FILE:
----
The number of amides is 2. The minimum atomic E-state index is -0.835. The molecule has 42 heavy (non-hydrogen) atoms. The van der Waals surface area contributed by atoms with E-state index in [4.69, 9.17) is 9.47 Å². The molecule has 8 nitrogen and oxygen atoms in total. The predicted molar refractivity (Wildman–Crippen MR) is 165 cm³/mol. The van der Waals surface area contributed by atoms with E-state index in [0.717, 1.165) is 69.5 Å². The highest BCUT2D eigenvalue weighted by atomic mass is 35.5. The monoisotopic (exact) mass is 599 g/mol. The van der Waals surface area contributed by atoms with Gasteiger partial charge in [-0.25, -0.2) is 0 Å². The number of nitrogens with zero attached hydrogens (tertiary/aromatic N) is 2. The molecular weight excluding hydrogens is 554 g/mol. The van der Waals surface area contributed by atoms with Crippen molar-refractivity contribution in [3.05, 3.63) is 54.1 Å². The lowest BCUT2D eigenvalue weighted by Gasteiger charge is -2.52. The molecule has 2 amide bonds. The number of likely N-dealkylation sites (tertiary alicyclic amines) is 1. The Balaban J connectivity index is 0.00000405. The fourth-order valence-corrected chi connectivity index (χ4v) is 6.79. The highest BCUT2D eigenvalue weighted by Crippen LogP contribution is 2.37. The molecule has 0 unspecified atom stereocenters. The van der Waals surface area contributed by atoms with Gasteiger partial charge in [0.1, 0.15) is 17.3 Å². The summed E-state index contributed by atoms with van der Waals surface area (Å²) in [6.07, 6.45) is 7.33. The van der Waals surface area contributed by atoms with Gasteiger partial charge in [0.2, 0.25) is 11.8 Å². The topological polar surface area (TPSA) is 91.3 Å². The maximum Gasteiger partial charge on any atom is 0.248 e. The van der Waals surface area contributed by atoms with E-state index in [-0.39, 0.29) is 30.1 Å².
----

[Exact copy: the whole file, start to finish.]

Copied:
The number of amides is 2. The minimum atomic E-state index is -0.835. The molecule has 42 heavy (non-hydrogen) atoms. The van der Waals surface area contributed by atoms with E-state index in [4.69, 9.17) is 9.47 Å². The molecule has 8 nitrogen and oxygen atoms in total. The predicted molar refractivity (Wildman–Crippen MR) is 165 cm³/mol. The van der Waals surface area contributed by atoms with E-state index in [0.717, 1.165) is 69.5 Å². The highest BCUT2D eigenvalue weighted by atomic mass is 35.5. The monoisotopic (exact) mass is 599 g/mol. The van der Waals surface area contributed by atoms with Gasteiger partial charge in [-0.25, -0.2) is 0 Å². The number of nitrogens with zero attached hydrogens (tertiary/aromatic N) is 2. The molecular weight excluding hydrogens is 554 g/mol. The van der Waals surface area contributed by atoms with Crippen molar-refractivity contribution in [3.05, 3.63) is 54.1 Å². The lowest BCUT2D eigenvalue weighted by Gasteiger charge is -2.52. The molecule has 2 amide bonds. The number of likely N-dealkylation sites (tertiary alicyclic amines) is 1. The Balaban J connectivity index is 0.00000405. The fourth-order valence-corrected chi connectivity index (χ4v) is 6.79. The highest BCUT2D eigenvalue weighted by Crippen LogP contribution is 2.37. The molecule has 0 unspecified atom stereocenters. The van der Waals surface area contributed by atoms with Gasteiger partial charge in [0.1, 0.15) is 17.3 Å². The summed E-state index contributed by atoms with van der Waals surface area (Å²) in [6.07, 6.45) is 7.33. The van der Waals surface area contributed by atoms with Gasteiger partial charge in [0.2, 0.25) is 11.8 Å². The topological polar surface area (TPSA) is 91.3 Å². The maximum Gasteiger partial charge on any atom is 0.248 e. The van der Waals surface area contributed by atoms with E-state index in [-0.39, 0.29) is 30.1 Å².